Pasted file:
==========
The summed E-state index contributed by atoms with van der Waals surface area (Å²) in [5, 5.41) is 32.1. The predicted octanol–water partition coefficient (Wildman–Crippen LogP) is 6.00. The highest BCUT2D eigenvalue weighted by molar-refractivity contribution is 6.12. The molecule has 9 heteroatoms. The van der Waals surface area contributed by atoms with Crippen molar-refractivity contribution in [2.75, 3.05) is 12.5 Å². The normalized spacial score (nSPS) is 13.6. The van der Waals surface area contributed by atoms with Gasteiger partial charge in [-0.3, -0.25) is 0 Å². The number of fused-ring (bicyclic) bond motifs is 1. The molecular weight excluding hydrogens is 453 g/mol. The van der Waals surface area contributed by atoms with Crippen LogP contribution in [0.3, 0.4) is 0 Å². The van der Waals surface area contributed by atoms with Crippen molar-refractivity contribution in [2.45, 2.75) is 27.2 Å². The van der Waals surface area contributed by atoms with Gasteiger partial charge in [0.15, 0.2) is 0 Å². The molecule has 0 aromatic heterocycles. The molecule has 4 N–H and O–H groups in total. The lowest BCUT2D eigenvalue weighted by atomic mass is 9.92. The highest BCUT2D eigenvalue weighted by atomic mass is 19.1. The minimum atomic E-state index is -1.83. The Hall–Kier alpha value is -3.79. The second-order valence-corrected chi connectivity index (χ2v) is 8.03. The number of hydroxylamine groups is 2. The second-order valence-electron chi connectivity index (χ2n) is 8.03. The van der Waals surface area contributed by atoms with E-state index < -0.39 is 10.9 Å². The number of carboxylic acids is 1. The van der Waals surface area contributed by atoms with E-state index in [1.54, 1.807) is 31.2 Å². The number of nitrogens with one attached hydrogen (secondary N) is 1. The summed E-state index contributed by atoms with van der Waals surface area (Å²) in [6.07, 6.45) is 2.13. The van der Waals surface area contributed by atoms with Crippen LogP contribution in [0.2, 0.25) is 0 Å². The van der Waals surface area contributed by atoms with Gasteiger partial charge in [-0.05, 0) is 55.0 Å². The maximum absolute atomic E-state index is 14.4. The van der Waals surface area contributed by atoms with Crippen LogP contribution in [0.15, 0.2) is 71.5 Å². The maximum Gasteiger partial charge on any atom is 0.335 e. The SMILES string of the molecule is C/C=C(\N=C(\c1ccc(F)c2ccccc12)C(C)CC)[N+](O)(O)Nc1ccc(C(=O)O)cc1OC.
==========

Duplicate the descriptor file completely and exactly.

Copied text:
The summed E-state index contributed by atoms with van der Waals surface area (Å²) in [5, 5.41) is 32.1. The predicted octanol–water partition coefficient (Wildman–Crippen LogP) is 6.00. The highest BCUT2D eigenvalue weighted by molar-refractivity contribution is 6.12. The molecule has 9 heteroatoms. The van der Waals surface area contributed by atoms with Crippen molar-refractivity contribution in [2.75, 3.05) is 12.5 Å². The normalized spacial score (nSPS) is 13.6. The van der Waals surface area contributed by atoms with Gasteiger partial charge in [-0.3, -0.25) is 0 Å². The number of fused-ring (bicyclic) bond motifs is 1. The molecular weight excluding hydrogens is 453 g/mol. The van der Waals surface area contributed by atoms with Crippen LogP contribution in [0.3, 0.4) is 0 Å². The van der Waals surface area contributed by atoms with Crippen molar-refractivity contribution in [2.45, 2.75) is 27.2 Å². The van der Waals surface area contributed by atoms with Gasteiger partial charge in [0.15, 0.2) is 0 Å². The molecule has 0 aromatic heterocycles. The molecule has 4 N–H and O–H groups in total. The lowest BCUT2D eigenvalue weighted by atomic mass is 9.92. The highest BCUT2D eigenvalue weighted by atomic mass is 19.1. The minimum atomic E-state index is -1.83. The Hall–Kier alpha value is -3.79. The second-order valence-corrected chi connectivity index (χ2v) is 8.03. The number of hydroxylamine groups is 2. The second-order valence-electron chi connectivity index (χ2n) is 8.03. The van der Waals surface area contributed by atoms with E-state index < -0.39 is 10.9 Å². The number of carboxylic acids is 1. The van der Waals surface area contributed by atoms with E-state index in [1.54, 1.807) is 31.2 Å². The number of nitrogens with one attached hydrogen (secondary N) is 1. The summed E-state index contributed by atoms with van der Waals surface area (Å²) in [6.07, 6.45) is 2.13. The van der Waals surface area contributed by atoms with Crippen LogP contribution in [0.2, 0.25) is 0 Å². The van der Waals surface area contributed by atoms with Gasteiger partial charge in [-0.05, 0) is 55.0 Å². The maximum absolute atomic E-state index is 14.4. The van der Waals surface area contributed by atoms with Crippen LogP contribution in [0.15, 0.2) is 71.5 Å². The maximum Gasteiger partial charge on any atom is 0.335 e. The SMILES string of the molecule is C/C=C(\N=C(\c1ccc(F)c2ccccc12)C(C)CC)[N+](O)(O)Nc1ccc(C(=O)O)cc1OC.